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Is this rural ridiculousness? December 16, 2011

Filed under: What's Up? — Noelle Bickle / Abby Brooks @ 10:06 PM
Tags: , , , ,

So my last post was all about the beauty of small town living. It was a heartwarming experience and I wanted to share it with all of you. It made me feel happy about living among the cows and the small town folk, it really did.

I had another medical experience this week when I took my son in for his appointment with the pediatrician to follow-up on the chest x-ray. Considering all other medical experiences I’ve had have been in cities (or at least suburbs) I can’t help but think that this might be about living in a small town too. I don’t know that I understood this scenario any better than the first that happened this week except this time it was the pediatric senior intern rather than a young broken snowboarder.

So I have to begin by saying – again – the parking was great, the wait was short, and we were given double the doctor face time than I’ve ever gotten in urban medical facilitates. All was good. The attentive, young, (and incidentally, gorgeous) intern went over our files and said she needed to go through some routine information. No problem. We answered questions about birth order, genetic diseases, past medical history, and the basic rundown. Then she asked the question.

“Do you and your husband or any other married couples in either of your families share the same blood?”

I was sure I heard wrong. She made the snowboarder’s manners look like Martha Stewart. “I’m sorry?” I asked.

“Are any family members married, but share the same blood?” Her eyes didn’t leave the clipboard.

“Like, incestuous relationships – siblings or cousins or something?”


“No…no way. Well, not that I know of anyway.” (I didn’t want to get too cocky – closet skeletons have a way of making the self-righteous eat crow!)

“It seems like an odd question, but you’d be surprised how many people answer that with a yes.”


Okay – is this just me? What the heck is going on? Have any of you been asked that question in a medical exam, or is it my three eyes and my son’s extra toes that made her ask? It’s been a weird week for conversation…


16 Responses to “Is this rural ridiculousness?”

  1. Rhonda Says:

    Truly laughing out loud at Starbucks. YOU my friend, are a funny writer. 😂

  2. sheryl Says:

    As medical professionals we have to ask that question. I can tell you how many deliveries I have seen that have gone horribley wrong because the parents were married first cousins. Its just how it is now in this age of multiculturalism.

    • Wow – in all seriousness, I really didn’t think it was a problem that was increasing. With all the people in the world, why stick to family? This is news to me, but you really see it all Sheryl. Thumbs up to all of you in the medical profession!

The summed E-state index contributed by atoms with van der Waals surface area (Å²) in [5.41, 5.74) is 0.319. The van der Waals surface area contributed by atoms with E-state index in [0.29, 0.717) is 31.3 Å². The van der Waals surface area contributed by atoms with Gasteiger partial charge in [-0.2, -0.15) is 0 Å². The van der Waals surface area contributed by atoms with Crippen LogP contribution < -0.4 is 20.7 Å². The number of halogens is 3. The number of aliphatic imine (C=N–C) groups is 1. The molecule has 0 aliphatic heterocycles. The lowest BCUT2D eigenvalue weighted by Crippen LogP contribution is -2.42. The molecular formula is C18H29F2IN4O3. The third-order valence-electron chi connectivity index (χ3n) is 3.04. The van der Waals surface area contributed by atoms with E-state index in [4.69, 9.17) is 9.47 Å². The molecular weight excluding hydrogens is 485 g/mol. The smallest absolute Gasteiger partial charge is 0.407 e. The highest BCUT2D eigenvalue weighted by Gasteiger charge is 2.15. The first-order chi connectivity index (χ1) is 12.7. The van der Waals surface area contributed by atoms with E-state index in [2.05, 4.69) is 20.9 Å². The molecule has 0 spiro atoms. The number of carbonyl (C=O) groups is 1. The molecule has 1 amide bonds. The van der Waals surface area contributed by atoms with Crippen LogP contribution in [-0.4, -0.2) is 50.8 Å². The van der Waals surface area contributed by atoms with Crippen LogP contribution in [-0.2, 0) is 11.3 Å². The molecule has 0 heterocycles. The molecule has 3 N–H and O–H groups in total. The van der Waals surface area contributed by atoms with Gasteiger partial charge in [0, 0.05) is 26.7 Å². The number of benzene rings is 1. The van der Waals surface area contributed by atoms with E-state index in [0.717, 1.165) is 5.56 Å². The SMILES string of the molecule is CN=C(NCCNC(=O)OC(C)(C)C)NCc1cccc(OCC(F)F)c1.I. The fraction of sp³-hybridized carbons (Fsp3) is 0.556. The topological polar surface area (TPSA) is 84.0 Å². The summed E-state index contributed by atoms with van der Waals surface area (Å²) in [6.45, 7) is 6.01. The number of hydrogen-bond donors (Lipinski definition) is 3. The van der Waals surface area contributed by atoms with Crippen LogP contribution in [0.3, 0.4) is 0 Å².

3. Stacey Says:

    I agree with Rhonda, I laughed right out loud at this post. You are so talented at painting a picture of your medical ridiculousness it’s fabulous! (and by the way, have lived in rural Ontario for almost 40 years and have NEVER been asked that question. LMAO!)

  4. Lisa Llamrei Says:

    I’m still laughing. I’ve also lived in rural Ontario for more than 30 years and have never been asked that question. Maybe it’s a localized Simcoe County thing?

    It’s not as uncommon as you might think, though. My mother has a cousin who married a relative. They’re more distantly related than first cousins and weren’t aware of the familial relationship at all until they had a child born with a condition that is far more common when the parents are blood relatives.

  5. Lisa Llamrei Says:

    Oh – and I just remembered that when my ex did some digging into his family background he found out he was distantly related to his ex with whom he had two children.

  6. Dave Jones Says:

    Actually from Bobcaygoen and environs north, this IS a standard question. It seems to have special meaning in Wilberforce where there are only three last names in town and everyone wears glasses.

    As an interesting follow-up to the snowboarder blog, I went to the eye surgeon in Markham and while waiting (over an hour) I studied the crowd in his waiting room. There were no people looking to start a conversation although one old farm couple looked like they would speak if spoken to. It was a city crowd. No eye contact. However, what was interesting were the people who spoke louder than neccessary when talking to whoever they were there with. Their conversations seemed to center around ‘the new house’ and how busy so and so was with whatever because of it. When that conversation flagged (duly impressing all around, I’m sure) the next conversation was about so and so’s high power job and the toll it takes on so and so’s life (presumably in their new house).

    Over all, I’ll take the snowboarder.

    • LOL…so funny Dave!

      I think you’re waiting room story is a sad reflection on society. I’m with you, I’d take the snowboarder hands down over house…blah…blah…important job, important life, important me, me, me…

  7. Annie Says:

    That is a wild question…don’t think I’ve ever been asked that one. I do have friends who married their first cousins and their parents were first cousins. Sort of creeps me out, but what can you do. They have four children so I’m wondering if there will be enough cousins to go around! Got to say…you have a wonderful way with dialogue.

  8. Sandra Clarke Says:

    That’s a new one on me, Noelle. I’m laughing, even after reading all the responses.

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